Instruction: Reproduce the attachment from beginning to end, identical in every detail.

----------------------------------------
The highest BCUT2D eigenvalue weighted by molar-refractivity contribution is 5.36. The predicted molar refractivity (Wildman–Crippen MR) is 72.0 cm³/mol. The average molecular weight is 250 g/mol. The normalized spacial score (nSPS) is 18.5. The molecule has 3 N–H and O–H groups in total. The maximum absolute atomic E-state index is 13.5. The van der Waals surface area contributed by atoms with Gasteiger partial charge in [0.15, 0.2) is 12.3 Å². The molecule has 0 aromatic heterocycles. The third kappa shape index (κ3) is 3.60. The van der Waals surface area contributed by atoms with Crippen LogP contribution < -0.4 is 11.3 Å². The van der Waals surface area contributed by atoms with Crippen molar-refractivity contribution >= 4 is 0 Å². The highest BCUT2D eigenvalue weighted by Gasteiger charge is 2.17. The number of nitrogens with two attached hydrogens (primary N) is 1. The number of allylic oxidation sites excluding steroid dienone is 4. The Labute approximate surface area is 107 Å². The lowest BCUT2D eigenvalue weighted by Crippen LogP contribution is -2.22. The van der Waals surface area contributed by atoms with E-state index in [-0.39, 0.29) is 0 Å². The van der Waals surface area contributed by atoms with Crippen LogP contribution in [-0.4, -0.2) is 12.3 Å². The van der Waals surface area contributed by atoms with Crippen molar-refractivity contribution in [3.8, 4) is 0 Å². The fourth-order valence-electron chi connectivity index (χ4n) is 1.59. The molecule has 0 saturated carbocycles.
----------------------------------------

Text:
The highest BCUT2D eigenvalue weighted by molar-refractivity contribution is 5.36. The predicted molar refractivity (Wildman–Crippen MR) is 72.0 cm³/mol. The average molecular weight is 250 g/mol. The normalized spacial score (nSPS) is 18.5. The molecule has 3 N–H and O–H groups in total. The maximum absolute atomic E-state index is 13.5. The van der Waals surface area contributed by atoms with Gasteiger partial charge in [0.15, 0.2) is 12.3 Å². The molecule has 0 aromatic heterocycles. The third kappa shape index (κ3) is 3.60. The van der Waals surface area contributed by atoms with Crippen LogP contribution < -0.4 is 11.3 Å². The van der Waals surface area contributed by atoms with Crippen molar-refractivity contribution >= 4 is 0 Å². The highest BCUT2D eigenvalue weighted by Gasteiger charge is 2.17. The number of nitrogens with two attached hydrogens (primary N) is 1. The number of allylic oxidation sites excluding steroid dienone is 4. The Labute approximate surface area is 107 Å². The lowest BCUT2D eigenvalue weighted by Crippen LogP contribution is -2.22. The van der Waals surface area contributed by atoms with E-state index in [-0.39, 0.29) is 0 Å². The van der Waals surface area contributed by atoms with Crippen LogP contribution in [-0.4, -0.2) is 12.3 Å². The van der Waals surface area contributed by atoms with Crippen molar-refractivity contribution in [3.8, 4) is 0 Å². The fourth-order valence-electron chi connectivity index (χ4n) is 1.59. The molecule has 0 saturated carbocycles.